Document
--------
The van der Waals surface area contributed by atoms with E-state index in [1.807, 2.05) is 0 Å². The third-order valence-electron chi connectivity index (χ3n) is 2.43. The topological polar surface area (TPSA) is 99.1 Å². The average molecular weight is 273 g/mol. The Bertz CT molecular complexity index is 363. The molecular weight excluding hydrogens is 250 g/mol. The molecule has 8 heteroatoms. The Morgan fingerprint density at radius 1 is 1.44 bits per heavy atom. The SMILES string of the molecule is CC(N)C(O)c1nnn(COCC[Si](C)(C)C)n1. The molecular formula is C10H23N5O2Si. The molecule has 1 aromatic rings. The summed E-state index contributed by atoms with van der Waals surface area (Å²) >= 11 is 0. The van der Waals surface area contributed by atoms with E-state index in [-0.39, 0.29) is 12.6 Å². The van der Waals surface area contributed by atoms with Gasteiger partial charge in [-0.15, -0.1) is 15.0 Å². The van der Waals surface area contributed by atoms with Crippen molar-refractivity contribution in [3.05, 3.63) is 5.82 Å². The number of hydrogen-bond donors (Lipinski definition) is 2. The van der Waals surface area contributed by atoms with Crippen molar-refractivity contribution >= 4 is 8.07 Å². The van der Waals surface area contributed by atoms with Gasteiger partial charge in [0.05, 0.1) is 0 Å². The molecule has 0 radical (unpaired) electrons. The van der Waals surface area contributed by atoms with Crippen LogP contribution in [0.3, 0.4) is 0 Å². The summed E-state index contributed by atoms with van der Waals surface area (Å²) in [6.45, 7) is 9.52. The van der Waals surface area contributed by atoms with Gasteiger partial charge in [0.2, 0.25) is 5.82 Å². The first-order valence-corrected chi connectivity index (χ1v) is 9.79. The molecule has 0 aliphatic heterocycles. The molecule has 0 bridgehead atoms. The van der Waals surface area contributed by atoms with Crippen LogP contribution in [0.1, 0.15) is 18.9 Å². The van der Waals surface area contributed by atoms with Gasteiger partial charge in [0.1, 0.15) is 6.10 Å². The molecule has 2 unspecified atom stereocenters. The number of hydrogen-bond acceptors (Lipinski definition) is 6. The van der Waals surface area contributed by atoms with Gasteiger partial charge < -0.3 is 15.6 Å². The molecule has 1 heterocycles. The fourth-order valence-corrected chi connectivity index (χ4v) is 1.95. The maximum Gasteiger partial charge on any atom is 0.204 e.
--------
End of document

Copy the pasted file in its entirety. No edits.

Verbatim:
The van der Waals surface area contributed by atoms with E-state index in [1.807, 2.05) is 0 Å². The third-order valence-electron chi connectivity index (χ3n) is 2.43. The topological polar surface area (TPSA) is 99.1 Å². The average molecular weight is 273 g/mol. The Bertz CT molecular complexity index is 363. The molecular weight excluding hydrogens is 250 g/mol. The molecule has 8 heteroatoms. The Morgan fingerprint density at radius 1 is 1.44 bits per heavy atom. The SMILES string of the molecule is CC(N)C(O)c1nnn(COCC[Si](C)(C)C)n1. The molecular formula is C10H23N5O2Si. The molecule has 1 aromatic rings. The summed E-state index contributed by atoms with van der Waals surface area (Å²) >= 11 is 0. The van der Waals surface area contributed by atoms with E-state index in [-0.39, 0.29) is 12.6 Å². The van der Waals surface area contributed by atoms with Gasteiger partial charge in [-0.15, -0.1) is 15.0 Å². The van der Waals surface area contributed by atoms with Crippen molar-refractivity contribution in [3.05, 3.63) is 5.82 Å². The number of hydrogen-bond donors (Lipinski definition) is 2. The van der Waals surface area contributed by atoms with Crippen molar-refractivity contribution >= 4 is 8.07 Å². The van der Waals surface area contributed by atoms with Gasteiger partial charge in [0.05, 0.1) is 0 Å². The molecule has 0 radical (unpaired) electrons. The van der Waals surface area contributed by atoms with Crippen LogP contribution in [0.3, 0.4) is 0 Å². The summed E-state index contributed by atoms with van der Waals surface area (Å²) in [6.45, 7) is 9.52. The van der Waals surface area contributed by atoms with Gasteiger partial charge in [0.2, 0.25) is 5.82 Å². The first-order valence-corrected chi connectivity index (χ1v) is 9.79. The molecule has 0 aliphatic heterocycles. The molecule has 0 bridgehead atoms. The van der Waals surface area contributed by atoms with Crippen LogP contribution in [0.1, 0.15) is 18.9 Å². The van der Waals surface area contributed by atoms with Gasteiger partial charge in [0.1, 0.15) is 6.10 Å². The molecule has 2 unspecified atom stereocenters. The number of hydrogen-bond acceptors (Lipinski definition) is 6. The van der Waals surface area contributed by atoms with Gasteiger partial charge < -0.3 is 15.6 Å². The molecule has 1 heterocycles. The fourth-order valence-corrected chi connectivity index (χ4v) is 1.95. The maximum Gasteiger partial charge on any atom is 0.204 e.